Nearly a year after it was first announced, Photoshop for the iPad is finally here. Adobe is unveiling the app at its annual Max design conference today, and it has published a blog post celebrating the launch of version 1.0. The app has been redesigned for the context of a mobile device and includes many of desktop Photoshop’s core tools, particularly around compositing, retouching, and masking. Not everything is here, but Adobe says this first version is just the starting line.
“This is the beginning,” writes Photoshop product manager Pam Clark. “The first version of Photoshop on iPad is focused on ... common tasks and workflows that we know will be useful for most Photoshop users.” Adobe is careful to note that more features will be added over time, as the company’s labeling of the app as “real Photoshop” led to some early reports of beta testers ending up disappointed that the software wasn’t what they had hoped for.
It’s true that Photoshop for the iPad doesn’t have all of the features of the desktop version, like the pen tool or an animation timeline. But the term “real Photoshop” comes from the fact that the iPad app is built from the same code base as Photoshop on the desktop. Adobe is also all-in on its new Cloud PSD file format, which allows users to sync edits across the tablet and desktop, and it hopes to encourage users to house their Photoshop creations in the cloud going forward.
“[We’re] never compromising on this notion of the actual, real Photoshop code on iPad, so that you have an absolute extended workflow from the desktop,” Scott Belsky, Adobe’s chief product officer, said at a pre-briefing event.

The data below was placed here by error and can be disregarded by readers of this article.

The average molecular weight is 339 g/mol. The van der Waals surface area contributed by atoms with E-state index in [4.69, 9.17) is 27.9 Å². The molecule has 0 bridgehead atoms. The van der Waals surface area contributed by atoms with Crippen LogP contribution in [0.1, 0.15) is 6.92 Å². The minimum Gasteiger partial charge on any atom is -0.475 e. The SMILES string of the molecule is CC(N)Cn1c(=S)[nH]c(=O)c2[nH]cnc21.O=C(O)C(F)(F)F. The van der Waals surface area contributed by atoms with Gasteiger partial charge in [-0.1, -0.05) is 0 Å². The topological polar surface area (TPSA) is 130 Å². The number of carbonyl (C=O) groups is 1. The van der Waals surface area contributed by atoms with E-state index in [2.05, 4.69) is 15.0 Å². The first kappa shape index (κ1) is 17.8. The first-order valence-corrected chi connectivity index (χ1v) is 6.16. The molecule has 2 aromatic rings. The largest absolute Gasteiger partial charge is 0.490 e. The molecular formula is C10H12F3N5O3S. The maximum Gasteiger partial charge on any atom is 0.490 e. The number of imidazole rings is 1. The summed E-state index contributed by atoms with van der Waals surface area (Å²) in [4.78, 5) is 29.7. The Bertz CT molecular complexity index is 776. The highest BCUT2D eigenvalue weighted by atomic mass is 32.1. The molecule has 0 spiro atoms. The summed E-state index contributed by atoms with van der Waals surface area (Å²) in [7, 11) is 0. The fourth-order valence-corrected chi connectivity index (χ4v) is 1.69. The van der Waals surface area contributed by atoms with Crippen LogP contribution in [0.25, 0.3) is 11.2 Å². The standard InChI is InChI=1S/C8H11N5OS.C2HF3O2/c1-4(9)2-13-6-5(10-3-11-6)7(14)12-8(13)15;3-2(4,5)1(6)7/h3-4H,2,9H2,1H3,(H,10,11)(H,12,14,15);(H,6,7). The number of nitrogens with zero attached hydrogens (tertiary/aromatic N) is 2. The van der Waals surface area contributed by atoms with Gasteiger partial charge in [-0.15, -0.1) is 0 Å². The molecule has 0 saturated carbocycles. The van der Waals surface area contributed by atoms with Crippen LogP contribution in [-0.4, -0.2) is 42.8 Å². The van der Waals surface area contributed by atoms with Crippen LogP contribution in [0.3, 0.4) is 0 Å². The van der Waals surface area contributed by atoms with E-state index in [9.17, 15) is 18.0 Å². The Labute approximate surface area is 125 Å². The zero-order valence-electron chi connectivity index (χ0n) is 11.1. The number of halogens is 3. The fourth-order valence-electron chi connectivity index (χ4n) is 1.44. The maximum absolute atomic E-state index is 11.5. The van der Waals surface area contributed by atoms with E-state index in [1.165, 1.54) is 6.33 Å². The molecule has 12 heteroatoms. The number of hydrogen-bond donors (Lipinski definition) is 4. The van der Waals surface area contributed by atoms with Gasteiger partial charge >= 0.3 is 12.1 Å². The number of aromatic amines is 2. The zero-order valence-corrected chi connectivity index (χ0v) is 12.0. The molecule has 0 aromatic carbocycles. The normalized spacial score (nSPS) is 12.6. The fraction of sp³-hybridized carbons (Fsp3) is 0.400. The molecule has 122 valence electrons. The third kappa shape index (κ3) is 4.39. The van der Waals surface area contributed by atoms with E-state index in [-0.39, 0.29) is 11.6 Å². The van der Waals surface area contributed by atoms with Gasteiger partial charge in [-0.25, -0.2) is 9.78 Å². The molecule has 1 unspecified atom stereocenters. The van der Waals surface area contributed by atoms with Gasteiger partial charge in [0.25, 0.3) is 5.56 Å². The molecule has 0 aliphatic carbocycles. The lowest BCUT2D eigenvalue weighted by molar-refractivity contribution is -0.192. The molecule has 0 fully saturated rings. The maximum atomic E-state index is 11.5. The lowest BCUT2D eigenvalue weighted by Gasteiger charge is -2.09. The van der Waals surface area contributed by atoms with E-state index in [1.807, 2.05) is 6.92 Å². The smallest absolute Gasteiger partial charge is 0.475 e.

Cloud PSDs signify Adobe’s commitment to its new generation of tablet apps, including Fresco and Aero, which both support the new file format. When a PSD is in the cloud, its extension will be changed to PSDC, “C” for cloud. PSDCs will auto-save as users work and can be saved in other cloud storage locations other than the Creative Cloud. Users can use Photoshop on their iPads or desktops offline, with edits being cached on the device until they connect back to the internet.
The app features a toolbar on the left, which houses tools like the brush, type, clone stamp, healing brush, and lasso. Layer panels are on the right, along with tools for photo editing like brightness, contrast, hue, and saturation, and levels. There are also panels to make image adjustments with layer masks, gradients, and blend modes.
Photoshop on the iPad is only available for Creative Cloud customers, meaning it’s included if they’re already paying for a plan with Photoshop. If not, users will have to sign up for a subscription, the cheapest of which is the $9.99 Photography plan that includes Lightroom and Photoshop.
Because it’s a mobile app, Photoshop product manager Jenny Lyell says Adobe plans to update Photoshop for the iPad at a much more aggressive pace than it has with its current Creative Cloud apps for the desktop. That gives the team more time to get feedback from users and add new features gradually.
“We’re not going to try to get 30 years of features and unload them on a brand new customer, on a brand new platform, from day one,” Belsky says. “Instead, we’re going to rethink the evolution of some of these features.” Photoshop on the iPad may not be “full” Photoshop yet, but it is real.